|Publication number||US8016230 B2|
|Application number||US 11/747,475|
|Publication date||Sep 13, 2011|
|Priority date||May 11, 2007|
|Also published as||US20100006702, WO2009017864A2, WO2009017864A3|
|Publication number||11747475, 747475, US 8016230 B2, US 8016230B2, US-B2-8016230, US8016230 B2, US8016230B2|
|Inventors||John H. Fogarty, Kevin M. Retz|
|Original Assignee||The Boeing Company|
|Export Citation||BiBTeX, EndNote, RefMan|
|Patent Citations (20), Non-Patent Citations (1), Referenced by (14), Classifications (20), Legal Events (2)|
|External Links: USPTO, USPTO Assignment, Espacenet|
The present disclosure teaches techniques for joining panels, and more specifically, techniques for providing a fastener-free primary structural joint for sandwich panels.
Construction of aircraft components may present a number of unique challenges that may not be applicable in most other industries. In particular, aircraft components must be assembled in a manner to provide adequate strength while conforming to aviation design requirements. Therefore, joining aircraft panels, such as those on an aircraft fuselage or wings, present particular challenges.
Besides conforming to aviation design requirements for aerodynamics and strength, aircraft panel junctions must also remain within material tolerance. Additional factors such as ease of assembly may also be important when selecting a method of joining panels. Although some aspects may be particularly appurtenant for aviation, other industries such as building construction may benefit from improved techniques for assembling panels.
Embodiments of techniques for providing fastener-free primary structural joint for sandwich panels are disclosed. In one embodiment, a technique includes positioning a first panel having a first edge portion proximate a second panel having a second edge portion such that the first and second edge portions cooperatively form an interior recess on an interior side of the first and second panels, applying adhesive to at least one of the recessed interior side of the panel assembly and a plug configured to occupy the interior recess, inserting the plug into the interior recess, the plug including a cap that extends beyond the interior recess and overlaps adjacent portions of the first and second panels, applying adhesive to at least one of a splice and an exterior side opposite from the interior side, and attaching the splice on the exterior side.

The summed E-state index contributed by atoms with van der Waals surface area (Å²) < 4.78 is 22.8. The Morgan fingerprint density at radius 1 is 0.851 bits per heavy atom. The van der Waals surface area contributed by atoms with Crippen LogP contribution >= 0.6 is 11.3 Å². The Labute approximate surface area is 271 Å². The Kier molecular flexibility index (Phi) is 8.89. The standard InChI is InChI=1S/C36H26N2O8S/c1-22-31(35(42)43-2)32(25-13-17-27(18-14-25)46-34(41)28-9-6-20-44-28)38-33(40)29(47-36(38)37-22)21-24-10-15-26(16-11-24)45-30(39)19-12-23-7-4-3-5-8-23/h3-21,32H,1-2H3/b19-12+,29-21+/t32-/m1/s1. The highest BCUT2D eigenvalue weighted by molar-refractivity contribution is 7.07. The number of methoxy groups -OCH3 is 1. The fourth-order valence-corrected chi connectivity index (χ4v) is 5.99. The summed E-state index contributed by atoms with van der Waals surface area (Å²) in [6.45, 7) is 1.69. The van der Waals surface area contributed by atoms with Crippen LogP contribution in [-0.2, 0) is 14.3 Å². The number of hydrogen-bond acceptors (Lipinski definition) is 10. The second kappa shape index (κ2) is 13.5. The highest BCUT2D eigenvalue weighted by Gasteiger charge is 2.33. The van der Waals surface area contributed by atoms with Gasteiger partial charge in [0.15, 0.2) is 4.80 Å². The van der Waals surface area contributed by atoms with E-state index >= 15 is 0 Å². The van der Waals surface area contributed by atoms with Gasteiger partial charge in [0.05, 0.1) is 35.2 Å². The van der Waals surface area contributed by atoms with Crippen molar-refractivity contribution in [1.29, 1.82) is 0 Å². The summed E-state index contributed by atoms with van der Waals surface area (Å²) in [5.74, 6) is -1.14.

In another embodiment, a method for manufacturing structural joints includes creating a plug from a sandwich material comprising a core between a first skin and a second skin, the first skin having a greater surface areas than the second skin, creating a splice from a skin, and creating a structural joint between a first and second panel, the panels including a recess complementary to the plug for receiving the plug when the panels are joined for assembly, the splice attached to the first and second panels opposite the recess, the plug and splice securely joining the first and second panels.
In a further embodiment, a system for providing a structural joint includes a panel assembly including a first panel and a second panel, the panel assembly further including an interior recess formed by adjacent edge portions of the first and second panels, and an exterior side opposite from the interior recess, a plug inserted into the interior recess, the plug including a cap that extends beyond the interior recess and overlaps the first and second panel, and a splice attached to the exterior side.
The features, functions, and advantages can be achieved independently in various embodiments of the present inventions or may be combined in yet other embodiments.